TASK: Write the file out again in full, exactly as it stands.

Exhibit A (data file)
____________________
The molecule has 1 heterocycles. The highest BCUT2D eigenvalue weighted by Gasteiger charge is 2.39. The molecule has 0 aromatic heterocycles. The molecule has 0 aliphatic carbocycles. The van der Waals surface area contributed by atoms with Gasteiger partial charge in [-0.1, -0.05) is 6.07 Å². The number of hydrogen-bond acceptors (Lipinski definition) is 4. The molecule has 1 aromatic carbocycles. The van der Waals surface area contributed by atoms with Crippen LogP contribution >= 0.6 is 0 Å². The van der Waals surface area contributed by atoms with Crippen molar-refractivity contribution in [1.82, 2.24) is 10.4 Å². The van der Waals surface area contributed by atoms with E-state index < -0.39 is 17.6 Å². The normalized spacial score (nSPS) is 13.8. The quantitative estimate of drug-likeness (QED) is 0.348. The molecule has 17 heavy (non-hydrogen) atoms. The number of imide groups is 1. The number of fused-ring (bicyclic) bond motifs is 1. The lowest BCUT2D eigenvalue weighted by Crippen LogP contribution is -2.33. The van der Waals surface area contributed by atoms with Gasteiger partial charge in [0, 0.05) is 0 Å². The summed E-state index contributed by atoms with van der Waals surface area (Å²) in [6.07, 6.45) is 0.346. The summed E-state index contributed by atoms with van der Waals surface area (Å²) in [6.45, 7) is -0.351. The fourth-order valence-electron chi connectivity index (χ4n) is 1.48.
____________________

The molecule has 1 heterocycles. The highest BCUT2D eigenvalue weighted by Gasteiger charge is 2.39. The molecule has 0 aromatic heterocycles. The molecule has 0 aliphatic carbocycles. The van der Waals surface area contributed by atoms with Gasteiger partial charge in [-0.1, -0.05) is 6.07 Å². The number of hydrogen-bond acceptors (Lipinski definition) is 4. The molecule has 1 aromatic carbocycles. The van der Waals surface area contributed by atoms with Crippen LogP contribution >= 0.6 is 0 Å². The van der Waals surface area contributed by atoms with Crippen molar-refractivity contribution in [1.82, 2.24) is 10.4 Å². The van der Waals surface area contributed by atoms with E-state index < -0.39 is 17.6 Å². The normalized spacial score (nSPS) is 13.8. The quantitative estimate of drug-likeness (QED) is 0.348. The molecule has 17 heavy (non-hydrogen) atoms. The number of imide groups is 1. The number of fused-ring (bicyclic) bond motifs is 1. The lowest BCUT2D eigenvalue weighted by Crippen LogP contribution is -2.33. The van der Waals surface area contributed by atoms with Gasteiger partial charge in [0, 0.05) is 0 Å². The summed E-state index contributed by atoms with van der Waals surface area (Å²) in [6.07, 6.45) is 0.346. The summed E-state index contributed by atoms with van der Waals surface area (Å²) in [6.45, 7) is -0.351. The fourth-order valence-electron chi connectivity index (χ4n) is 1.48.